The classic definition of the word ‘chutzpah‘ has always been someone who kills his own parents, then throws himself on the mercy of the court because he’s an orphan. Yesterday, a prominent new example of chutzpah was on display in The Hill where Everytown for Gun Safety president John Feinblatt tried to take a victory lap despite having just suffered the worst defeat for gun control in generations.
Michael Bloomberg’s main minion, who oversees Everytown as well as the hoplophobic harridans at Moms Demand Action, penned an op-ed to rally the troops on the day that our superannuated president held what amounted to a pep rally at the White House to celebrate the passage of the first gun control bill in decades.
Feinberg hailed the Bipartisan Safer Communities Act as a great victory for the cause of “gun safety” and claimed that the passage of the Cornyn-Murphy gun control bill is evidence of the gun control industry’s long-sought dominance over the National Rifle Association.
Feinberg attributes the big win to superior grassroots organizing (aided, of course, by billions from Bloomberg).
[A]fter Bloomberg left office, we joined forces with the grassroots gun safety group Moms Demand Action and created Everytown for Gun Safety. Together, along with Students Demand Action, Everytown now has nearly 10 million supporters, which makes us double the size of the NRA. But we’re not just bigger than the NRA — we’re also louder. In the runup to the vote on the Bipartisan Safer Communities Act, Republican Senator Todd Young (Ind.) reported receiving 10 constituent calls in support of the bill for every one call against. He ended up voting for the bill.
Set aside the fact that the NRA has 4.5 million actual paying members while Feinberg’s 10 million is comprised of ‘likes’ and followers on social media. He actually has the cojones to take credit for the natural cycle in America’s electoral politics that has been a fact of life for more than half a century. Namely, the party of the current president loses seats in Congress in midterm elections.
Feinberg credits himself — and his boss’s money — for this naturally occurring phenomenon in 2018 . . .
A turning point came in the 2018 midterms elections when Everytown outspent the NRA by nearly $14 million. The NRA, recognizing its own toxicity, scrubbed its website of all candidate grades. But that wasn’t enough to save them from a big electoral loss — in federal races, Everytown-endorsed candidates defeated NRA-endorsed candidates 77 percent of the time.
Finally, Feinberg claims that he and his fellow civilian disarmament advocates have worked like beavers to “chip away at the NRA’s brand” . . .
We set about exposing the gun lobby’s incompetence, corruption and hypocrisy. The nation’s regulators have taken note, and today’s NRA is spending more money on legal fees than political campaigns.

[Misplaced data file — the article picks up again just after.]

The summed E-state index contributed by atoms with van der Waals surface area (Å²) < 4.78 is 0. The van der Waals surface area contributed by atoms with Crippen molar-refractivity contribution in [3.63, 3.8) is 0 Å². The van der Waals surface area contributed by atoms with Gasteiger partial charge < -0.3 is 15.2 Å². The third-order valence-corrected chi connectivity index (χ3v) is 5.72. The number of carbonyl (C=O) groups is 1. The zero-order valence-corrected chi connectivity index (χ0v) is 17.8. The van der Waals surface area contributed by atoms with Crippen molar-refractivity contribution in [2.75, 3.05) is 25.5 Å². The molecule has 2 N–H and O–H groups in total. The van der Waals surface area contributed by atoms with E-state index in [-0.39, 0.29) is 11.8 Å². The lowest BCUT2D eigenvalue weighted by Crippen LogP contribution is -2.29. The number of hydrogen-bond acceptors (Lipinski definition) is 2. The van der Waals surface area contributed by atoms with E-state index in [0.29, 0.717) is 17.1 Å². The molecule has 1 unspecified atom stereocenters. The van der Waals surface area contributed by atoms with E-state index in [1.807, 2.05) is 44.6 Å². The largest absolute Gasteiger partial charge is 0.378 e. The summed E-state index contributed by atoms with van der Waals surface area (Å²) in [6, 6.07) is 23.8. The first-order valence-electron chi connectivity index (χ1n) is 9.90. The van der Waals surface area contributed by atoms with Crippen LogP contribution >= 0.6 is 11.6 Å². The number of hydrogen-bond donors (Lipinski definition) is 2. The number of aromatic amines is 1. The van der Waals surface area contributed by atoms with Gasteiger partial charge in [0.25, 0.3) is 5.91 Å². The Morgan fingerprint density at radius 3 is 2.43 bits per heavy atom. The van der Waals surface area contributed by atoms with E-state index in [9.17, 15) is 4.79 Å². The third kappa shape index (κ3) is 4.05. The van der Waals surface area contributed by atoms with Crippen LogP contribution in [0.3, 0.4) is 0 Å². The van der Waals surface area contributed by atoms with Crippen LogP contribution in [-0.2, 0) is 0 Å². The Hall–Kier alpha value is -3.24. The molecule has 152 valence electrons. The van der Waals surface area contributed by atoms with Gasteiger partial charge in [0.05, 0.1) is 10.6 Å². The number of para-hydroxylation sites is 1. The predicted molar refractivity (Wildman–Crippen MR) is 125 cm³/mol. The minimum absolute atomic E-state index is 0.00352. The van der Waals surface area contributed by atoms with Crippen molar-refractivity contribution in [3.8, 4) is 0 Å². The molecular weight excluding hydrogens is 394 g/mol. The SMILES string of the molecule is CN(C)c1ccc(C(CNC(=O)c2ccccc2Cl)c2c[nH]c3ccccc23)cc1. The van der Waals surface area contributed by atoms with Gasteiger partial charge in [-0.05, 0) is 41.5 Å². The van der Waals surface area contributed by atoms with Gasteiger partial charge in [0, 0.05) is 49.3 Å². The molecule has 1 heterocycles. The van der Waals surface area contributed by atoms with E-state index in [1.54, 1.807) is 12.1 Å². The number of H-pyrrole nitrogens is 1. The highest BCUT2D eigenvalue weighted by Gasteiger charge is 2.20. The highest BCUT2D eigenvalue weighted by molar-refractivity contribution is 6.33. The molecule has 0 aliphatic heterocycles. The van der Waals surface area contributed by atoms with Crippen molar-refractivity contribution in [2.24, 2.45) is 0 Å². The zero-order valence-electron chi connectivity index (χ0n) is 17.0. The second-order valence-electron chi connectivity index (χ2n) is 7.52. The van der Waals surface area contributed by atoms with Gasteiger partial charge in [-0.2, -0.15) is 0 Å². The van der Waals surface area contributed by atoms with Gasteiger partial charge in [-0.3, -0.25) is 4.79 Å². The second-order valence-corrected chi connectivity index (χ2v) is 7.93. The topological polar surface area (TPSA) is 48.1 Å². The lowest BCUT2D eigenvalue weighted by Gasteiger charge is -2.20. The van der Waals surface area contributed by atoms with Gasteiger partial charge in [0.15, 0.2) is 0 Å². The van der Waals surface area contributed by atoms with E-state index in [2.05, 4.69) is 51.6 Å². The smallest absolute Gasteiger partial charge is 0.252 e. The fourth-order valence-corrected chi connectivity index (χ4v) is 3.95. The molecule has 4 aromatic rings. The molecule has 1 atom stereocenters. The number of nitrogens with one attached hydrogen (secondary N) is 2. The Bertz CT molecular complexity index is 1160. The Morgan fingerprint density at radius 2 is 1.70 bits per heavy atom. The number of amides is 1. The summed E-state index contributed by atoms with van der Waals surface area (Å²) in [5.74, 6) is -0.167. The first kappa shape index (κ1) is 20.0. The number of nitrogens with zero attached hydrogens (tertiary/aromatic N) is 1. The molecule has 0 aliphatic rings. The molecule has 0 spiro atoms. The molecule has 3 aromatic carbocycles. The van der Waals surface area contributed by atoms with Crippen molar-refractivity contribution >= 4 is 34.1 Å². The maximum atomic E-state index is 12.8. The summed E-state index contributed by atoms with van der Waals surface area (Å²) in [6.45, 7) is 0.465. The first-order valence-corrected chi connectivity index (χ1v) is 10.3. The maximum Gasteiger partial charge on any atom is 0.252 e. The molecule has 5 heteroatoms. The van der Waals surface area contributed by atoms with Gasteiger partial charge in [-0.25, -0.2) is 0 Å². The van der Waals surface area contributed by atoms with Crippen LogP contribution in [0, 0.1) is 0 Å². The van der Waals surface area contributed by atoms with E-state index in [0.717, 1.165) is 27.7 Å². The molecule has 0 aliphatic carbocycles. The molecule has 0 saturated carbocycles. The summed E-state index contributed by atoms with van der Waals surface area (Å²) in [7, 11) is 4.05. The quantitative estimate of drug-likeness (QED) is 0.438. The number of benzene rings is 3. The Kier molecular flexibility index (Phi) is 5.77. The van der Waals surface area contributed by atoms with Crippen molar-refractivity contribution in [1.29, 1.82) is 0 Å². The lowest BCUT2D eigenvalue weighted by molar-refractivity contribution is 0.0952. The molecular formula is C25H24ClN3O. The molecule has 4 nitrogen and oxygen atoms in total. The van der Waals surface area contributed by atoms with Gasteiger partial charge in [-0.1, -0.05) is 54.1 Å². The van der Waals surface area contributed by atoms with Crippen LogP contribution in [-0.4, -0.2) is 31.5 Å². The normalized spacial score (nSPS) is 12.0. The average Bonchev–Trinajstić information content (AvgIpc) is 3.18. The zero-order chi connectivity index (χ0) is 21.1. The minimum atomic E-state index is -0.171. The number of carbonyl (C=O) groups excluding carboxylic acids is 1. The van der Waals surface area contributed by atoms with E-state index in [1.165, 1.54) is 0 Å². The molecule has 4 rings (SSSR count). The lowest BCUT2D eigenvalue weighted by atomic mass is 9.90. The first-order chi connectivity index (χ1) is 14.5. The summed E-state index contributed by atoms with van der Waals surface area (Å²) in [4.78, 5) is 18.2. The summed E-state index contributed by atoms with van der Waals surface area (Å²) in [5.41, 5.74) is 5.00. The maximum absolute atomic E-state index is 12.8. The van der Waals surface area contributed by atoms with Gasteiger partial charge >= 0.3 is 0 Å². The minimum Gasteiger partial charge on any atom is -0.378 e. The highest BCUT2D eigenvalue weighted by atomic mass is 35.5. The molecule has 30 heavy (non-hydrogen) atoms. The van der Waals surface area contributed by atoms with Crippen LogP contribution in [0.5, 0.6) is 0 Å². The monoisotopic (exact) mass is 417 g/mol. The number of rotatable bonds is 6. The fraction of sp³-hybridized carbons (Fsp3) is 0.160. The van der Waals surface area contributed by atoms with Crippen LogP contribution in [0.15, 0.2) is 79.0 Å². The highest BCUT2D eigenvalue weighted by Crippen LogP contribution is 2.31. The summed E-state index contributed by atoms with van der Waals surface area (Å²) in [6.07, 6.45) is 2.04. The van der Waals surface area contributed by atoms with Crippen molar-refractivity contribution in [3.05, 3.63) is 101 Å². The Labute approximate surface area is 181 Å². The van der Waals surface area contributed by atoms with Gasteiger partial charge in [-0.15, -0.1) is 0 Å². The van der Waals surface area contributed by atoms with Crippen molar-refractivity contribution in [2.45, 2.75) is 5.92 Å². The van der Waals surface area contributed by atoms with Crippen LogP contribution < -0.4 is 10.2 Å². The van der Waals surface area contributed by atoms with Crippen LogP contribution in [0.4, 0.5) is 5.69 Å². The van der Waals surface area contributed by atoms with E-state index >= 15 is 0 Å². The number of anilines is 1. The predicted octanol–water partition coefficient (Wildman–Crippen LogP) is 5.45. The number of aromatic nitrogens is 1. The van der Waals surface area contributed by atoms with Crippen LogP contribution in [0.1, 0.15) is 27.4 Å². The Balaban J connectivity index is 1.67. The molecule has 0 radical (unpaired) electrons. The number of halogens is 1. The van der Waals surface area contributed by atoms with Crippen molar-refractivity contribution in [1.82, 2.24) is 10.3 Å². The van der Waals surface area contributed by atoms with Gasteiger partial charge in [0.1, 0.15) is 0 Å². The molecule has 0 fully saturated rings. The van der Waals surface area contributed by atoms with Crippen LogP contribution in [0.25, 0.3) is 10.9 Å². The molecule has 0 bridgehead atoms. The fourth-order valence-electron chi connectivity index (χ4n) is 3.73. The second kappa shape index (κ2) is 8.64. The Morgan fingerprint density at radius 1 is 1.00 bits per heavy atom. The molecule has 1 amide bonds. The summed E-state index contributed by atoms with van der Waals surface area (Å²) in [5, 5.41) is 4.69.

Bloomberg may have spent megabucks to try to further the cause of limiting Second Amendment rights in the United States in the last decade, but no one has done more to sully the brand of the National Rifle Association and drain its resources than its own executives and board. Feinberg trying to take credit for that is downright laughable.
In other words, in his op-ed Feinberg is unironically attempting to take credit for both normal electoral cycles that have been a fact of political life since World War II and Wayne LaPierre’s grasping greed and corruption.
What he fails to mention at all, though, is that, aside from a handful of prominent, desperate redoubts, individual gun rights in America have never been in a stronger position.
Law-abiding citizens in half the states no longer have to go, hat in hand, asking a government functionary for permission to carry a firearm. Americans have been buying guns — millions of them for the first time in their lives — at a record pace for more than two years. The number of people who own a gun and value their right to do so has never been higher.
Oh, and then there’s the Supreme Court’s Bruen decision, the biggest victory for gun rights in America in living memory. We probably don’t have to remind Mr. Feinberg that particular lawsuit was brought and financed by the National Rifle Association’s New York affiliate. So while the NRA may not now be quite as big or as powerful as it has been in years past — due in no part to Feinberg or anyone outside the NRA — reports of the death of the association’s power and influence have been greatly exaggerated.
What Feinberg conveniently excludes from his op-ed is the fact that the Bruen ruling will be — in fact already is — the basis for challenging and probably toppling a range of gun control laws that have stood for decades.
Laws such as “assault weapons” bans, magazine capacity limits, open carry bans, gun owner registration, firearm purchase waiting periods, bans on gun sales to adults under 21, and many more are now in serious legal jeopardy thanks to the Court finally treating the rights guaranteed by the Second Amendment as equals to other enumerated rights.
But Feinberg can’t really talk about all of that. It might discourage the troops.
Instead, his job now is to try to keep morale up and the dollars flowing into the Civilian Disarmament Industrial Complex (aside from Bloomberg’s bucks which are, of course, secure). That’s why he’s claiming credit for “victories” he had no part in and cheering a gun control bill, parts of which will itself be challenged and likely ruled unconstitutional under Bruen.
It’s a sad little display when you think about it, but it’s all he really has right now.